Syrian aid workers, who are at the forefront of the humanitarian response, constantly put their lives on the line to deliver life-saving assistance.
For the third year in a row, Syria has remained the deadliest place to be an aid worker, according to an analysis done by CARE International. A devastating 57 aid workers have lost their lives since the beginning of this year, including 18 in Syria – the largest humanitarian death toll for the third year running – and where a war has been raging since 2011.
“Syria continues to be one of the most challenging places to deliver aid in the world. Syrian aid workers, who are at the forefront of the response, constantly put their lives on the line to deliver life-saving assistance,” says Nirvana Shawky, CARE’s Regional Director for the Middle East and North Africa.
“While the people of Idlib are wholly dependent on aid delivered to their communities, heavy artillery and shelling since late April has resulted in an unacceptable loss of life of humanitarian workers and the wider civilian population. All parties to the conflict must meet their responsibilities under International Humanitarian Law to protect all civilians, including aid workers, and ensure they are able to deliver vital assistance to people in need,” Shawky explained.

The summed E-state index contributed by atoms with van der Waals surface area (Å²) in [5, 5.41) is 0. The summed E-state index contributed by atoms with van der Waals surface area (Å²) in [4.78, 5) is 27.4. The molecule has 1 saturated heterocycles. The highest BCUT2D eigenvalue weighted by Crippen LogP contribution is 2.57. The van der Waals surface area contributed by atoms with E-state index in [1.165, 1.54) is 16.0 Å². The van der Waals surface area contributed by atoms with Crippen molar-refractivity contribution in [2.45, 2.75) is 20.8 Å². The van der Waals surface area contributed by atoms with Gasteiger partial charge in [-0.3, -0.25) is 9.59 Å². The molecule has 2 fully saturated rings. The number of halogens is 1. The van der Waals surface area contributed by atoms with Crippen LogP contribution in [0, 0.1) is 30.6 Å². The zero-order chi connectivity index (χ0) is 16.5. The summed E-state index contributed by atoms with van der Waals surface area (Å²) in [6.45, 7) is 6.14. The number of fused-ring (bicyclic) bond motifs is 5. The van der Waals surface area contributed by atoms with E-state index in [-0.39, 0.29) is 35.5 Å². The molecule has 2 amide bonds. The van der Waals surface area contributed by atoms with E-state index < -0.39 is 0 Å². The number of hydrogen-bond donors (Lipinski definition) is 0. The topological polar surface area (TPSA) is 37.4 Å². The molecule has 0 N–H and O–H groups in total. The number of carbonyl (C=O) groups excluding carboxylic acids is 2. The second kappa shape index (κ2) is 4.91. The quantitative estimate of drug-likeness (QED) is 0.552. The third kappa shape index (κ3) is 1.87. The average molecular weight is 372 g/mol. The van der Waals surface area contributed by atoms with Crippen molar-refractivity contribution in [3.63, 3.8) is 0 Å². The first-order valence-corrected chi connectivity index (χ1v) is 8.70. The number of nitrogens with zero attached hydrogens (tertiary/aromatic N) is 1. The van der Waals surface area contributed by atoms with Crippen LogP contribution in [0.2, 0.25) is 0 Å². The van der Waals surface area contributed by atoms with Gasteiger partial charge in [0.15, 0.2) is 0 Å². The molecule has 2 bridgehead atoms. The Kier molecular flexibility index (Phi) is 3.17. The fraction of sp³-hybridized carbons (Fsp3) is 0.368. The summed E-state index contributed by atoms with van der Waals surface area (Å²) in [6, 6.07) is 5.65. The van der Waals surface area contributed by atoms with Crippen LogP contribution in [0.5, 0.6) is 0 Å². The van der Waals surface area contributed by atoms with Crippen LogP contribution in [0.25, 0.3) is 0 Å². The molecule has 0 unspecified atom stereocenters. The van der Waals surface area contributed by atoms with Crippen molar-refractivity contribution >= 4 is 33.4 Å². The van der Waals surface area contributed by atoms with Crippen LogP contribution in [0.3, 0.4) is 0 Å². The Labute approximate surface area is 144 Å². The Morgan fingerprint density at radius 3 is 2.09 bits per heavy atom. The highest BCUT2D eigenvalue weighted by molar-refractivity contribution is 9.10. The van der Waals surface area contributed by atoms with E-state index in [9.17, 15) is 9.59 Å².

In the new report by Humanitarian Outcomes – an independent research organisation that provides global data on aid-worker security – national aid workers continue to bear the brunt of the violence compared to their international colleagues.
On May 8 this year, CARE Afghanistan’s security watchman, Safiullah Ebadi, driver, Mohammed Waqif, and education technical advisors, Mohammed Asif Frotan – all Afghan nationals – tragically lost their lives in a bomb attack on a neighbouring office.
According to Des Clarke, CARE Afghanistan’s Country Director: “This attack reflects the increasing dangers of humanitarian work and the ever-present risk for aid workers across the country. Additionally, conflict as well as a drought-driven acute hunger crisis combine to negatively impact millions of Afghanis. As we mark World Humanitarian Day, we remain committed to our mandate whilst ensuring the highest obligation for our duty of care to our teams. Aid work by definition is dependent on aid workers,” Clarke said.
The specific risks faced by female humanitarians are of great concern. Sexual violence against female humanitarian workers occurred in eight percent of violent attacks last year, according to findings by Humanitarian Outcomes. But the number of reported incidents – just 21 since 1997 – suggests that both victims and organisations may be vastly under-reporting the problem.
Rosalind Crowther, CARE South Sudan’s Country Director says: “Throughout the world, women play a vital role in every aspect of crisis response, and particularly in preventing, responding to, and working with survivors of gender-based violence. South Sudan continues to experience the greatest number of major attacks on aid operations and we know that every time the rules governing fighters’ conduct in war are broken, human suffering intensifies. Ultimately, attacks on aid workers hurt the world’s poorest,” Crowther continued.
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